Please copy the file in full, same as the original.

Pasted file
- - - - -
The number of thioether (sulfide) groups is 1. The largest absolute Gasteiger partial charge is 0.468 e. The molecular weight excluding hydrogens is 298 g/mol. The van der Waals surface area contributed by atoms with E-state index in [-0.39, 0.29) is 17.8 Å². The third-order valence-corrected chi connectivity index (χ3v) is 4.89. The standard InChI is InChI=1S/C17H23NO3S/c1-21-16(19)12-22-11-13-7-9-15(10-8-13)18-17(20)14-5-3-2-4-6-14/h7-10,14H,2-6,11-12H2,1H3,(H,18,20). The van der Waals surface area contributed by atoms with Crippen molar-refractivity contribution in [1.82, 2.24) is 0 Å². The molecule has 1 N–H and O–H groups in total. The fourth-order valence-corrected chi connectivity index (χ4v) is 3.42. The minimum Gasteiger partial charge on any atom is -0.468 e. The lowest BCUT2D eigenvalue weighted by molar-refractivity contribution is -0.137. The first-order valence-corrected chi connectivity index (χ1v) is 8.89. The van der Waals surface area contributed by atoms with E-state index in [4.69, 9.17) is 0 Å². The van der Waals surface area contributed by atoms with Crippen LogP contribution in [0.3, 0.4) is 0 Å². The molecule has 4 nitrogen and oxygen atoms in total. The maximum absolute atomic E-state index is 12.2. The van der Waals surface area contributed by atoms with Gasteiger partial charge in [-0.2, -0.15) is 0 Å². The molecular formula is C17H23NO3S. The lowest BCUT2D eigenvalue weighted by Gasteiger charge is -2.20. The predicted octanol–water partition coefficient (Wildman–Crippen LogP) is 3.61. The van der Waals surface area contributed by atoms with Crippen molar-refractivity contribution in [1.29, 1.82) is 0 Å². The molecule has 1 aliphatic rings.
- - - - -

The number of thioether (sulfide) groups is 1. The largest absolute Gasteiger partial charge is 0.468 e. The molecular weight excluding hydrogens is 298 g/mol. The van der Waals surface area contributed by atoms with E-state index in [-0.39, 0.29) is 17.8 Å². The third-order valence-corrected chi connectivity index (χ3v) is 4.89. The standard InChI is InChI=1S/C17H23NO3S/c1-21-16(19)12-22-11-13-7-9-15(10-8-13)18-17(20)14-5-3-2-4-6-14/h7-10,14H,2-6,11-12H2,1H3,(H,18,20). The van der Waals surface area contributed by atoms with Crippen molar-refractivity contribution in [1.82, 2.24) is 0 Å². The molecule has 1 N–H and O–H groups in total. The fourth-order valence-corrected chi connectivity index (χ4v) is 3.42. The minimum Gasteiger partial charge on any atom is -0.468 e. The lowest BCUT2D eigenvalue weighted by molar-refractivity contribution is -0.137. The first-order valence-corrected chi connectivity index (χ1v) is 8.89. The van der Waals surface area contributed by atoms with E-state index in [4.69, 9.17) is 0 Å². The van der Waals surface area contributed by atoms with Crippen LogP contribution in [0.3, 0.4) is 0 Å². The molecule has 4 nitrogen and oxygen atoms in total. The maximum absolute atomic E-state index is 12.2. The van der Waals surface area contributed by atoms with Gasteiger partial charge in [-0.2, -0.15) is 0 Å². The molecular formula is C17H23NO3S. The lowest BCUT2D eigenvalue weighted by Gasteiger charge is -2.20. The predicted octanol–water partition coefficient (Wildman–Crippen LogP) is 3.61. The van der Waals surface area contributed by atoms with Crippen molar-refractivity contribution in [1.29, 1.82) is 0 Å². The molecule has 1 aliphatic rings.